table, on their engrossment, or on being ordered to a third reading, to be taken up and considered in the order of time in which they passed to a second reading.

The messages, communications, and bills on his table having been disposed of, the Speaker shall then proceed to call the orders of the day.

19. The business specified in the two preceding rules shall be done at no other part of the day, except by permission of the House.


20. Friday and Saturday in every week shall be set apart for the consideration of private bills and private business, in preference to any other, unless otherwise determined by a majority of the House.


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21. When any member is about to speak in debate, or deliver any matter to the House, he shall rise from his seat, and respectfully address himself to “ Mr. Speaker," and shall confine himself to the question under debate, and avoid personality.

22. If any member, in speaking or otherwise, transgress the rules of the House, the Speaker shall, or any member may, call to order; in which case, the member so called to order shall immediately sit down, unless permitted to explain ; and the House shall, if appealed to, decide on the case, but without debate: if there be no appeal, the decision of the Chair shall be submitted to. If the decision be in favour of the member called to order, he shall be at liberty to proceed; if otherwise, he shall not be permitted to proceed in case any member object, without leave of the House ; and, if the case require it, he shall be liable to the censure of the House.

23. If a member be called to order for words spoken in debate, the person calling him to order shall repeat the words excepted to, and they shall be taken down in writing at the Clerk's table; and no member shall be held to answer, or be subject to the censure of the House, for words spoken in debate, if any other member has spoken, or other business has intervened, after the words spoken, and before exception to them shall have been taken.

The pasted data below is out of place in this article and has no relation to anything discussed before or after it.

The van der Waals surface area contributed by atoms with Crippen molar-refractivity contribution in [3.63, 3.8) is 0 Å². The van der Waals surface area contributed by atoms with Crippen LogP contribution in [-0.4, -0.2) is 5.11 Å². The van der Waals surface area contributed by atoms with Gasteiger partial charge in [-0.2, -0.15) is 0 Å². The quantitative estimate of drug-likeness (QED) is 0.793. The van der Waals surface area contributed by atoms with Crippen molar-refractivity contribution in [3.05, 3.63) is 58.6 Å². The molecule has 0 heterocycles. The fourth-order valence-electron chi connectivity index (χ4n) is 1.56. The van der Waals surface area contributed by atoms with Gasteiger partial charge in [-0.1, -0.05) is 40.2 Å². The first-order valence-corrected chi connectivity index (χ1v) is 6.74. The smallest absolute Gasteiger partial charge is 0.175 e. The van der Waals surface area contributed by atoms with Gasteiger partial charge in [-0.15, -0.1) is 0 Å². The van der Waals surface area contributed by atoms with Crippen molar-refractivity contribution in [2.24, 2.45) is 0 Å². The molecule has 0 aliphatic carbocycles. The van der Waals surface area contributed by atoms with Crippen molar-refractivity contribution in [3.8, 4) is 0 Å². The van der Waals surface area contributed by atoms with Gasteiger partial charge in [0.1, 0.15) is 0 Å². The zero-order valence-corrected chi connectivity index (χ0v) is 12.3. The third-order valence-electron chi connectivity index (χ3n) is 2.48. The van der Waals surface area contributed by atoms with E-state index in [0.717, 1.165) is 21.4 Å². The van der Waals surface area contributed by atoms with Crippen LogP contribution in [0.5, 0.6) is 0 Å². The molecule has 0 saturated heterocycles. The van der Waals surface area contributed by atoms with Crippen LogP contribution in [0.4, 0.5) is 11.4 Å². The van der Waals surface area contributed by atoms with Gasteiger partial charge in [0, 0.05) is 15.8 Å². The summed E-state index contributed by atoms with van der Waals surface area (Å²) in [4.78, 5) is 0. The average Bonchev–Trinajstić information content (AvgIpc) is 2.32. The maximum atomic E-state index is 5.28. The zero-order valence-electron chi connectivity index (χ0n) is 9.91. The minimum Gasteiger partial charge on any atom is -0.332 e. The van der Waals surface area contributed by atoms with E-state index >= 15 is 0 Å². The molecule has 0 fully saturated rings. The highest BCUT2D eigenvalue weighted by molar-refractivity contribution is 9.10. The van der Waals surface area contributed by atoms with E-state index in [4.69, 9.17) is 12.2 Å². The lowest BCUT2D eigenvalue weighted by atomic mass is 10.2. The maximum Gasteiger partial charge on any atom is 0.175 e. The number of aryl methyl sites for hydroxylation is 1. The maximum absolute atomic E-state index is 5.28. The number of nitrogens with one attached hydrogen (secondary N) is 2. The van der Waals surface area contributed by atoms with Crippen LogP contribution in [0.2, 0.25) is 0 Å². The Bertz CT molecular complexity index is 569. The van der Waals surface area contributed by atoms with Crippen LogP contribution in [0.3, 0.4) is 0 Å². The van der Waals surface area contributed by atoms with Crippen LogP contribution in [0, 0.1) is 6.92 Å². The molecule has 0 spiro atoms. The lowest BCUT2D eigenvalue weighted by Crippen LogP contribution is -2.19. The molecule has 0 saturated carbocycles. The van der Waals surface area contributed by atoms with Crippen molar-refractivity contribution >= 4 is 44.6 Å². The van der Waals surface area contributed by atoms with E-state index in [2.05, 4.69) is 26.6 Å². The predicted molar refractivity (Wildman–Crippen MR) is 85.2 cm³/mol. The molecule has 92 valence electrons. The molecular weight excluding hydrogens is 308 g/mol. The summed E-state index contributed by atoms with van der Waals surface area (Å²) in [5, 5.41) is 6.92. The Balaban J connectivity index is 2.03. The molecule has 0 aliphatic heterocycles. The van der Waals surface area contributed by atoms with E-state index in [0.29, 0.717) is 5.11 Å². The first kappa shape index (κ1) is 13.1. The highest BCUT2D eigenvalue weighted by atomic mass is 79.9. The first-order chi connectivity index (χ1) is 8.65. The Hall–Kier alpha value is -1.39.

24. When two or more members happen to rise at once, the Speaker shall name the member who is first to speak.

25. No member shall speak more than twice to the same question, without leave of the House, nor more than once until every member choosing to speak shall have spoken.

26. If a question depending be lost by adjournment of the House, and revived on the succeeding day, no member, who shall have spoken twice on the preceding day, shall be permitted again to speak without leave.

27. Whilst the Speaker is putting any question, or addressing the House, none shall walk out of or across the House;

nor, in such case, or when a member is speaking, shall entertain private discourse; nor, whilst a member is speaking, shall pass between him and the Chair. Every member shall remain uncovered during the sessions of the House. No member or other person shall visit or remain by the Clerk's table while the ayes or noes are calling, or ballots are counting.

28. No member shall vote on any question in the event of which he is immediately and particularly interested, or in any case where he was not within the bar of the House when the question was put. And when any member shall ask leave to vote, the Speaker shall propound to him the question—“ Were you within the bar when your name was called ?"

29. Upon a division and count of the House on any question, no member without the bar shall be counted.

30. Every member who shall be in the House when the question is put, shall give his vote, unless the House, for special reasons, shall excuse him. All motions to excuse a member from voting, shall be made before the House divides, or before the call of the yeas and nays is commenced ; and any member requesting to be excused from voting, may make a brief verbal statement of the reasons for making such request, and the question shall then be taken without further debate.

31. When a motion is made and seconded, it shall be stated by the Speaker; or, being in writing, it shall be handed to the Chair, and read aloud by the Clerk, before debated.

32. Every motion shall be reduced to writing, if the Speaker or any member desire it.

33. After a motion is stated by the Speaker, or read by the Clerk, it shall be deemed to be in the possession of the House, but may be withdrawn at any time before a decision or amendment.

34. When a question is under debate, no motion shall be received but to adjourn, to lie on the table, for the previous question, to postpone to a day certain, to commit or amend, to postpone indefinitely; which several motions shall have precedence in the order in which they are arranged; and no motion to postpone to a day certain, to commit, or to